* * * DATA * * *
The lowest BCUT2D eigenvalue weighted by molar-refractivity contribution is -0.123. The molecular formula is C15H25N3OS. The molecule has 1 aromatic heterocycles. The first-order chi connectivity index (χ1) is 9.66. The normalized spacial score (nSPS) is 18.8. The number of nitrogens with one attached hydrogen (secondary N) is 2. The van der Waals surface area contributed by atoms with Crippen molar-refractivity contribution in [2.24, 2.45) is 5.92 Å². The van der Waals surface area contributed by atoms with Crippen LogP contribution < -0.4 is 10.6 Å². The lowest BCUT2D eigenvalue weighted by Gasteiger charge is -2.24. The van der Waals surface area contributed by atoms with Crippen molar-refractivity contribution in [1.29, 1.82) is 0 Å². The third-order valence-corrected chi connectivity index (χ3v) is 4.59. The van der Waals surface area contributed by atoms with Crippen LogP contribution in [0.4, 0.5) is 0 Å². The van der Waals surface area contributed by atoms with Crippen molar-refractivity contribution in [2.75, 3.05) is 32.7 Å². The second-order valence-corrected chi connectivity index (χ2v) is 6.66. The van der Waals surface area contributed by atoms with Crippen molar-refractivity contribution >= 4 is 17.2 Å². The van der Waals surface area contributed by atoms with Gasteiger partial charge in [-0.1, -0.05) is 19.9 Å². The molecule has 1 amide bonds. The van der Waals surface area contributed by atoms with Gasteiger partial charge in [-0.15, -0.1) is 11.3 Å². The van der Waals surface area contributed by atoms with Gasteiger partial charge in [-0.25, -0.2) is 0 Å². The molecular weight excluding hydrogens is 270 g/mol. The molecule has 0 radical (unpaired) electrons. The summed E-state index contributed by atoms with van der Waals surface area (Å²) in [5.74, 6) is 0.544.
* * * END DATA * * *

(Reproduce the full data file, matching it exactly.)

The lowest BCUT2D eigenvalue weighted by molar-refractivity contribution is -0.123. The molecular formula is C15H25N3OS. The molecule has 1 aromatic heterocycles. The first-order chi connectivity index (χ1) is 9.66. The normalized spacial score (nSPS) is 18.8. The number of nitrogens with one attached hydrogen (secondary N) is 2. The van der Waals surface area contributed by atoms with Crippen molar-refractivity contribution in [2.24, 2.45) is 5.92 Å². The van der Waals surface area contributed by atoms with Crippen LogP contribution < -0.4 is 10.6 Å². The lowest BCUT2D eigenvalue weighted by Gasteiger charge is -2.24. The van der Waals surface area contributed by atoms with Crippen molar-refractivity contribution in [1.29, 1.82) is 0 Å². The third-order valence-corrected chi connectivity index (χ3v) is 4.59. The van der Waals surface area contributed by atoms with Crippen LogP contribution in [0.4, 0.5) is 0 Å². The van der Waals surface area contributed by atoms with Crippen molar-refractivity contribution in [2.75, 3.05) is 32.7 Å². The second-order valence-corrected chi connectivity index (χ2v) is 6.66. The van der Waals surface area contributed by atoms with Crippen molar-refractivity contribution >= 4 is 17.2 Å². The van der Waals surface area contributed by atoms with Gasteiger partial charge in [-0.1, -0.05) is 19.9 Å². The molecule has 1 amide bonds. The van der Waals surface area contributed by atoms with Gasteiger partial charge in [-0.15, -0.1) is 11.3 Å². The van der Waals surface area contributed by atoms with Gasteiger partial charge in [-0.25, -0.2) is 0 Å². The molecular weight excluding hydrogens is 270 g/mol. The molecule has 0 radical (unpaired) electrons. The summed E-state index contributed by atoms with van der Waals surface area (Å²) in [5.74, 6) is 0.544.